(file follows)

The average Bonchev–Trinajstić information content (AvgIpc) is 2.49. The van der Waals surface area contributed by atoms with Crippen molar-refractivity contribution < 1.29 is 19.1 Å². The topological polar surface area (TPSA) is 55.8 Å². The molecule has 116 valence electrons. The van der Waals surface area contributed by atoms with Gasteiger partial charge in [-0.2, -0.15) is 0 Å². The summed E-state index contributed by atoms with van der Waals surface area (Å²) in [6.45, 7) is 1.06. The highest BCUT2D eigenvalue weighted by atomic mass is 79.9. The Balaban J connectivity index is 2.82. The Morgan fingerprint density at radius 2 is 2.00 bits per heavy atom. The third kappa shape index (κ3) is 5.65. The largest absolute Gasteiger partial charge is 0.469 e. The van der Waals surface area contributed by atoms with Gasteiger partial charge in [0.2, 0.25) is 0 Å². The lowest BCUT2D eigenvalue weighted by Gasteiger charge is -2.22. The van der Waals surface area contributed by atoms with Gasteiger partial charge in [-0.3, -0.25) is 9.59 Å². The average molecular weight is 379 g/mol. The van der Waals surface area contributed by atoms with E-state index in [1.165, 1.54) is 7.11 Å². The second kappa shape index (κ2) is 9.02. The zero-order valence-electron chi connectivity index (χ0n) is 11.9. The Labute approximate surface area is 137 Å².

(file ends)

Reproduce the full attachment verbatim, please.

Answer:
The average Bonchev–Trinajstić information content (AvgIpc) is 2.49. The van der Waals surface area contributed by atoms with Crippen molar-refractivity contribution < 1.29 is 19.1 Å². The topological polar surface area (TPSA) is 55.8 Å². The molecule has 116 valence electrons. The van der Waals surface area contributed by atoms with Gasteiger partial charge in [-0.2, -0.15) is 0 Å². The summed E-state index contributed by atoms with van der Waals surface area (Å²) in [6.45, 7) is 1.06. The highest BCUT2D eigenvalue weighted by atomic mass is 79.9. The Balaban J connectivity index is 2.82. The Morgan fingerprint density at radius 2 is 2.00 bits per heavy atom. The third kappa shape index (κ3) is 5.65. The largest absolute Gasteiger partial charge is 0.469 e. The van der Waals surface area contributed by atoms with Gasteiger partial charge in [0.2, 0.25) is 0 Å². The lowest BCUT2D eigenvalue weighted by Gasteiger charge is -2.22. The van der Waals surface area contributed by atoms with Gasteiger partial charge in [-0.3, -0.25) is 9.59 Å². The average molecular weight is 379 g/mol. The van der Waals surface area contributed by atoms with E-state index in [1.165, 1.54) is 7.11 Å². The second kappa shape index (κ2) is 9.02. The zero-order valence-electron chi connectivity index (χ0n) is 11.9. The Labute approximate surface area is 137 Å².